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‘It’s still safe to eat fish,’ says Isaacs

‘It’s still safe to eat fish,’ says Isaacs


Consumers of fish here are being advised by the local fisheries authorities that it is still safe to consume fish.{{more}}

This, after reports that large numbers of dead fish were discovered along the north-eastern coastline of the country last week.

Kris Isaacs, Fisheries Officer in charge of Biology and Research, told SEARCHLIGHT that up to last Friday, January 14, no testing had been done on the samples collected from areas including Owia, Langley Park and Rabacca, because the situation is being treated as a natural occurrence.

“You know these things happen every so often,” Isaacs explained.

“We are looking at it as a natural occurrence; as a one-off thing,” he continued.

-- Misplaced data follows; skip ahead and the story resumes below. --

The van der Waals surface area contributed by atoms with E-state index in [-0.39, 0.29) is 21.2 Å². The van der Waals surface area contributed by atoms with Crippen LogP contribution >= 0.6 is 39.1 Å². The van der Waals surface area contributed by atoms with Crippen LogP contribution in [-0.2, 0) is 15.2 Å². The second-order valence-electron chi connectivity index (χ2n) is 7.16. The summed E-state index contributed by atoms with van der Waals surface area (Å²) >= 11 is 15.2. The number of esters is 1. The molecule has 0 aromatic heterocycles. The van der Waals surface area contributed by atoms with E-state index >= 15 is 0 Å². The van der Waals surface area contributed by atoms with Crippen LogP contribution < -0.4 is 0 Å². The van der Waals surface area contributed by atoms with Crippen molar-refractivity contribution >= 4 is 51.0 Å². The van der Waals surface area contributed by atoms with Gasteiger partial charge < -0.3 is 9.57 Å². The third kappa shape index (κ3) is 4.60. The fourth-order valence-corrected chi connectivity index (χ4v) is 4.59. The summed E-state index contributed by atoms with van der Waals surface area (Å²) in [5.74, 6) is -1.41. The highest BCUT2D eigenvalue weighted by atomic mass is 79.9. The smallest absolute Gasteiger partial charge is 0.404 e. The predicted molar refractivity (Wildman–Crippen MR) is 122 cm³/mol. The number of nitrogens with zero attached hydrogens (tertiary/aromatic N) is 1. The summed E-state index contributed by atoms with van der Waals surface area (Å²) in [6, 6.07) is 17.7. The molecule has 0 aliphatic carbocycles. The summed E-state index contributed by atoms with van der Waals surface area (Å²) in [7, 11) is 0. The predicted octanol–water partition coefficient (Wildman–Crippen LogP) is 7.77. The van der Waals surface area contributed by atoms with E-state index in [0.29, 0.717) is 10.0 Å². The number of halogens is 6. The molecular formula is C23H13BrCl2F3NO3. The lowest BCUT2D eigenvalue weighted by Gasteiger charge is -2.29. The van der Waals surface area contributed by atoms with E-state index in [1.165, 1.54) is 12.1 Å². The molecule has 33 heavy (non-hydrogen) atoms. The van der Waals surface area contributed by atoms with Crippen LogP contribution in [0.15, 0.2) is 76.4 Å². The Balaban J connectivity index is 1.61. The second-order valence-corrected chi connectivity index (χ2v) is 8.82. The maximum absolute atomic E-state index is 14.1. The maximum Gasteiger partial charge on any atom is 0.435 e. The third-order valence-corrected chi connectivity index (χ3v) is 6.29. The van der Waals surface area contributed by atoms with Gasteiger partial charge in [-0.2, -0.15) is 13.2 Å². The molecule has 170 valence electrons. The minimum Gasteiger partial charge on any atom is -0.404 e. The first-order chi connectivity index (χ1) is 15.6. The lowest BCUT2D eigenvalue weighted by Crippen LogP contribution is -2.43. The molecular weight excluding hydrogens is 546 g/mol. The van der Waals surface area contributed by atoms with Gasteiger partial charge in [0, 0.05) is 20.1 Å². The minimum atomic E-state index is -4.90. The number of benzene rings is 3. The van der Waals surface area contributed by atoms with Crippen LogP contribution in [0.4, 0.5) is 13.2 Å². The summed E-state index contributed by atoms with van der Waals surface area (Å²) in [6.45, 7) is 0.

Isaacs, however, contended that if there were any further occurrences, the tests will be done to ascertain the probable cause.

The Biology and Research Officer further stated that there was nothing to suggest that the fish died as a result of any unnatural occurrence, saying that quality assurance personnel had confirmed that there was nothing unusual about the appearance of the fish.

“There is nothing to indicate that, at the moment,” Isaacs said.

He further reassured fish lovers that the affected species included ‘porgy’, ‘grunt’ and ‘chub’, or what he described as reef fish.

“These are the three main species,” Isaacs said, adding that the species are consumed locally, but not on a commercial scale.

Junior ‘Coops’ Cato, Georgetown resident and avid fisher also confirmed the species of fish, saying that the fish identified were reef fish, although he said that among the carcasses snapper has been found.

He also told SEARCHLIGHT that the occurrence was nothing unusual and that there had been a similar occurrence a few years ago.

He further contended that there were fewer fish this time than the last.

According to Cato, residents made the discovery last Monday, January 10, when large numbers of fish were found washed up on the shore, but that there were no subsequent discoveries. (DD)